This involves editing the registry to make your version of IE (probably IE11) the default.
As always, the standard warning about any changes to the registry are done at your own risk
Doing this involves two new keys being added to the HKEY_CURRENT_USER hive (for just you) or if preferred to HKEY_LOCAL_MACHINE (all users)
This method works perfectly - at least for me ....

Open the registry then find the key:
    HKEY_CURRENT_USER\Software\Microsoft\Internet Explorer\Main\FeatureControl\FEATURE_BROWSER_EMULATION

Right click and select New ... DWord Value
Enter MsAccess.exe then right click .. Modify .. Decimal and enter 11001

A quicker way is to use the attached registry file (.reg) file.
Unzip .. right click and select Merge
It will add the following 4 keys ... though you don't really need HKCU if you add HKLM


Windows Registry Editor Version 5.00

[HKEY_CURRENT_USER\Software\Microsoft\Internet Explorer\Main\FeatureControl]
[HKEY_CURRENT_USER\Software\Microsoft\Internet Explorer\Main\FeatureControl\FEATURE_BROWSER_EMULATION] "MSAccess.exe"=dword:00002af9
[HKEY_CURRENT_USER\Software\Microsoft\Internet Explorer\Main\FeatureControl\FEATURE_DOCUMENT_COMPATIBLE_MODE] "MsAccess.exe"=dword:00002af9

[HKEY_LOCAL_MACHINE\Software\Microsoft\Internet Explorer\Main\FeatureControl]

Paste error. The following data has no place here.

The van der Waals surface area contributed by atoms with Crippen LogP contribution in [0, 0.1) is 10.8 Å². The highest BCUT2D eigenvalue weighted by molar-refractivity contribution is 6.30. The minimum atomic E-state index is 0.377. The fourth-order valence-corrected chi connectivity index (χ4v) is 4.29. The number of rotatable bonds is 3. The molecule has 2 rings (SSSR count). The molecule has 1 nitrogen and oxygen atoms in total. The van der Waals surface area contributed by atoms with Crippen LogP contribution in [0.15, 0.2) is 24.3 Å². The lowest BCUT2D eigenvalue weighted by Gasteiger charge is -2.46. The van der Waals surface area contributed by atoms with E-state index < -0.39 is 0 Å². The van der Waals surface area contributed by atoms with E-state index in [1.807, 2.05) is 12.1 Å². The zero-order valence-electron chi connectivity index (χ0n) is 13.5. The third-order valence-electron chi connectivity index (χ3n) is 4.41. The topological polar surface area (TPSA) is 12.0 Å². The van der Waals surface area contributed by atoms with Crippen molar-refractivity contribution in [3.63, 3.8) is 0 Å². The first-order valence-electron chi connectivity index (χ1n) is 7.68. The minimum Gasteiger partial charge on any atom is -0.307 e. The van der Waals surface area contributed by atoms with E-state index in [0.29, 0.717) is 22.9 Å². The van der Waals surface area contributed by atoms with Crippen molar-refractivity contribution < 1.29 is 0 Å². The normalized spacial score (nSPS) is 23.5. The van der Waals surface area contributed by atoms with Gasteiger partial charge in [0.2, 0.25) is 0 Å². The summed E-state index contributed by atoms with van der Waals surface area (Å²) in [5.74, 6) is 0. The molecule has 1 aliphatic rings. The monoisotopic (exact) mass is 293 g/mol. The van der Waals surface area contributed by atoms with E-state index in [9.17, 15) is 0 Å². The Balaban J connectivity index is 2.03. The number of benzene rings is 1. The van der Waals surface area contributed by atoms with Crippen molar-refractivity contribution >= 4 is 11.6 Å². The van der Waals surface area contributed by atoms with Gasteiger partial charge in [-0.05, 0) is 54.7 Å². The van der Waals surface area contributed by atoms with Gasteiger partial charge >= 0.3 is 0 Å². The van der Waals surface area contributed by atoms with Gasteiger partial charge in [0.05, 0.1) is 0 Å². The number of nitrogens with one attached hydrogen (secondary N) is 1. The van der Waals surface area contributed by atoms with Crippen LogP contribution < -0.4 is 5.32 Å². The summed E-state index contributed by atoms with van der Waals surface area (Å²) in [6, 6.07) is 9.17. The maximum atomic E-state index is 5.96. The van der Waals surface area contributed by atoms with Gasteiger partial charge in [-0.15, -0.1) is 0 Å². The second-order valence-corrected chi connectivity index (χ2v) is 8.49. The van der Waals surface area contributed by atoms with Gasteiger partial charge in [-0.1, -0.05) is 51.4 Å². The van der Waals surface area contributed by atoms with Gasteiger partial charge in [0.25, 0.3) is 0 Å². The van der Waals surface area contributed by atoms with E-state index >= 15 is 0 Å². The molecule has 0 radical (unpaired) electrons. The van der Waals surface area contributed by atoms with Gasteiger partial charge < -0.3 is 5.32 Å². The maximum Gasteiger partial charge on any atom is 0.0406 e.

HKEY_LOCAL_MACHINE\Software\Microsoft\Internet Explorer\Main\FeatureControl\FEATURE_BROWSER_EMULATION] "MSAccess.exe"=dword:00002af9
[HKEY_LOCAL_MACHINE\Software\Microsoft\Internet Explorer\Main\FeatureControl\FEATURE_DOCUMENT_COMPATIBLE_MODE] "MsAccess.exe"=dword:00002af9


This approach can be adapted for any other program instead of MSAccess.exe or for different versions of IE.
Here is a list of the values that you might want to use:

12001 - Edge emulation mode
11001 - IE11 Standards mode
11000 - IE11 Default Mode
10001 - IE10 Standards Mode
10000 - IE10 Default Mode
9999 - IE9 Standards Mode
9000 - IE9 Default Mode
8888 - IE8 Standards Mode
8000 - IE8 Default Mode
7000 - IE7

UPDATE 1 May 2022:
Mike Wolfe suggested a simple way of checking the IE browser version in a article at his NoLongerSet website:
     Why Does My Access Web Browser Control Default to IE 7?

Add a Web Browser control to a form in Access and set its Control Source property to =""
Switch to Form View. Click through several Javascript errors and eventually you will see something like the following:

IE7 Emulation

IE7 mode

IE11 Emulation

IE11 mode

Edge Emulation

Edge mode

Click to download an example database you can use to do this:     IE Web Browser Version Checker     0.4 MB     (zipped)

6. Further reading

There is an excellent article about the web browser control at Daniel Pineault's DevHut website:
      Everything You Never Wanted to Know About the Access WebBrowser Control

I hope this article has been of use to others and, even if not, I know where to find the solution for my own future reference!

Colin Riddington           Mendip Data Systems                 Last Updated 1 May 2022

Return to Code Samples Page

Return to Top